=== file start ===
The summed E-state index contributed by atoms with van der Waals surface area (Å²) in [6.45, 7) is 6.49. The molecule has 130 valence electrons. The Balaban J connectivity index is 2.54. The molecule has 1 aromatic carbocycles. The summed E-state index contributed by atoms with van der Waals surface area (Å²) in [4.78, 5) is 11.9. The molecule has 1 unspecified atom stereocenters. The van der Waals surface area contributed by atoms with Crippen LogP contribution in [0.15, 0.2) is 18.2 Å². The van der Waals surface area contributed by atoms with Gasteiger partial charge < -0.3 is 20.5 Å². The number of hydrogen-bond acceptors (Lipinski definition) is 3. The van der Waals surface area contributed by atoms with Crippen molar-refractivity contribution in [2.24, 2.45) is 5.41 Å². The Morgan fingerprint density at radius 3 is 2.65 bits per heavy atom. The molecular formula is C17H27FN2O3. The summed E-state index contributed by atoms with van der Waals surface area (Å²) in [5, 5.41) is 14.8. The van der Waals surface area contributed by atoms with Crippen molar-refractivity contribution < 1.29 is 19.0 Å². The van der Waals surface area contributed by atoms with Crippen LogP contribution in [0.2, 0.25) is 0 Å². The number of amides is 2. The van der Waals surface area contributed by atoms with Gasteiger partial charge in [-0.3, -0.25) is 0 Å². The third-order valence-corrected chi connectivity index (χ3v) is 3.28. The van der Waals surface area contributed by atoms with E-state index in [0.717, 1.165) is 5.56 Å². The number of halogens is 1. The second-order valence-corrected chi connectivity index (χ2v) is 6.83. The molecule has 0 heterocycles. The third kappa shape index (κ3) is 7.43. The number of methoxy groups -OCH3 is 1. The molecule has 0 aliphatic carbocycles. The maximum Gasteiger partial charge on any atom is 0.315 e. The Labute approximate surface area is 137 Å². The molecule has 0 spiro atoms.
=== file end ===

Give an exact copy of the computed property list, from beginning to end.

The summed E-state index contributed by atoms with van der Waals surface area (Å²) in [6.45, 7) is 6.49. The molecule has 130 valence electrons. The Balaban J connectivity index is 2.54. The molecule has 1 aromatic carbocycles. The summed E-state index contributed by atoms with van der Waals surface area (Å²) in [4.78, 5) is 11.9. The molecule has 1 unspecified atom stereocenters. The van der Waals surface area contributed by atoms with Crippen LogP contribution in [0.15, 0.2) is 18.2 Å². The van der Waals surface area contributed by atoms with Gasteiger partial charge < -0.3 is 20.5 Å². The number of hydrogen-bond acceptors (Lipinski definition) is 3. The van der Waals surface area contributed by atoms with Crippen molar-refractivity contribution in [2.24, 2.45) is 5.41 Å². The Morgan fingerprint density at radius 3 is 2.65 bits per heavy atom. The molecular formula is C17H27FN2O3. The summed E-state index contributed by atoms with van der Waals surface area (Å²) in [5, 5.41) is 14.8. The van der Waals surface area contributed by atoms with Crippen molar-refractivity contribution < 1.29 is 19.0 Å². The van der Waals surface area contributed by atoms with Crippen LogP contribution in [0.2, 0.25) is 0 Å². The number of amides is 2. The van der Waals surface area contributed by atoms with Gasteiger partial charge in [-0.3, -0.25) is 0 Å². The third-order valence-corrected chi connectivity index (χ3v) is 3.28. The van der Waals surface area contributed by atoms with E-state index in [0.717, 1.165) is 5.56 Å². The number of halogens is 1. The second-order valence-corrected chi connectivity index (χ2v) is 6.83. The molecule has 0 heterocycles. The third kappa shape index (κ3) is 7.43. The number of methoxy groups -OCH3 is 1. The molecule has 0 aliphatic carbocycles. The maximum Gasteiger partial charge on any atom is 0.315 e. The Labute approximate surface area is 137 Å². The molecule has 0 spiro atoms.